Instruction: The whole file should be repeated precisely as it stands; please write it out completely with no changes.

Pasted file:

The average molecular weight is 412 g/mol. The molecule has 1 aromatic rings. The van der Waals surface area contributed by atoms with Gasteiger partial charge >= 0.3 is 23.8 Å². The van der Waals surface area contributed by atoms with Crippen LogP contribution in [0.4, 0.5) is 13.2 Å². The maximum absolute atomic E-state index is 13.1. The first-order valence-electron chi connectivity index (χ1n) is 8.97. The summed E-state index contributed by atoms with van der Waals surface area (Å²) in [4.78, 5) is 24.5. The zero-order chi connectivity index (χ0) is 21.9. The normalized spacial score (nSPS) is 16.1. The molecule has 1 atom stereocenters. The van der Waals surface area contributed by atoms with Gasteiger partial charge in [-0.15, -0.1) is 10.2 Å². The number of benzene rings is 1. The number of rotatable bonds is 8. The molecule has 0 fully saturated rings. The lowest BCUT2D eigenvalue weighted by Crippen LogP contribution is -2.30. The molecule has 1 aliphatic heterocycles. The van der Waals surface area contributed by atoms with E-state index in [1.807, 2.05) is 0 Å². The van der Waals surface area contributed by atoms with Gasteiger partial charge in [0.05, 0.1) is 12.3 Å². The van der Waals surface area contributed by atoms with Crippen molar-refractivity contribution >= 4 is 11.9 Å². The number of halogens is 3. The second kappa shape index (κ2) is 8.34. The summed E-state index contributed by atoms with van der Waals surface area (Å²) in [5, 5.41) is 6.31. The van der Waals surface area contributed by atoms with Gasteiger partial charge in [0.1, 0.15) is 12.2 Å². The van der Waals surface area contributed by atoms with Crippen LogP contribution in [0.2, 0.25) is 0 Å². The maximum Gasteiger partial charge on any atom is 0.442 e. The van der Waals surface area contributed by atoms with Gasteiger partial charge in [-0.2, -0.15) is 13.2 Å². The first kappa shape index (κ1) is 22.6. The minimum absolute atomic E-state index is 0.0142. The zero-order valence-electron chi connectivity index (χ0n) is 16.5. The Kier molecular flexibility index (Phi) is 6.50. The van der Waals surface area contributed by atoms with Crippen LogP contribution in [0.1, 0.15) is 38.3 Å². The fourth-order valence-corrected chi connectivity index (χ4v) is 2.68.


The average molecular weight is 412 g/mol. The molecule has 1 aromatic rings. The van der Waals surface area contributed by atoms with Gasteiger partial charge >= 0.3 is 23.8 Å². The van der Waals surface area contributed by atoms with Crippen LogP contribution in [0.4, 0.5) is 13.2 Å². The maximum absolute atomic E-state index is 13.1. The first-order valence-electron chi connectivity index (χ1n) is 8.97. The summed E-state index contributed by atoms with van der Waals surface area (Å²) in [4.78, 5) is 24.5. The zero-order chi connectivity index (χ0) is 21.9. The normalized spacial score (nSPS) is 16.1. The molecule has 1 atom stereocenters. The van der Waals surface area contributed by atoms with Gasteiger partial charge in [-0.15, -0.1) is 10.2 Å². The number of benzene rings is 1. The number of rotatable bonds is 8. The molecule has 0 fully saturated rings. The lowest BCUT2D eigenvalue weighted by Crippen LogP contribution is -2.30. The molecule has 1 aliphatic heterocycles. The van der Waals surface area contributed by atoms with E-state index in [1.807, 2.05) is 0 Å². The van der Waals surface area contributed by atoms with Gasteiger partial charge in [0.05, 0.1) is 12.3 Å². The van der Waals surface area contributed by atoms with Crippen molar-refractivity contribution >= 4 is 11.9 Å². The number of halogens is 3. The second kappa shape index (κ2) is 8.34. The summed E-state index contributed by atoms with van der Waals surface area (Å²) in [5, 5.41) is 6.31. The van der Waals surface area contributed by atoms with Gasteiger partial charge in [0.1, 0.15) is 12.2 Å². The van der Waals surface area contributed by atoms with Crippen LogP contribution in [0.2, 0.25) is 0 Å². The maximum Gasteiger partial charge on any atom is 0.442 e. The van der Waals surface area contributed by atoms with Gasteiger partial charge in [-0.2, -0.15) is 13.2 Å². The first kappa shape index (κ1) is 22.6. The minimum absolute atomic E-state index is 0.0142. The zero-order valence-electron chi connectivity index (χ0n) is 16.5. The Kier molecular flexibility index (Phi) is 6.50. The van der Waals surface area contributed by atoms with Crippen LogP contribution in [0.1, 0.15) is 38.3 Å². The fourth-order valence-corrected chi connectivity index (χ4v) is 2.68.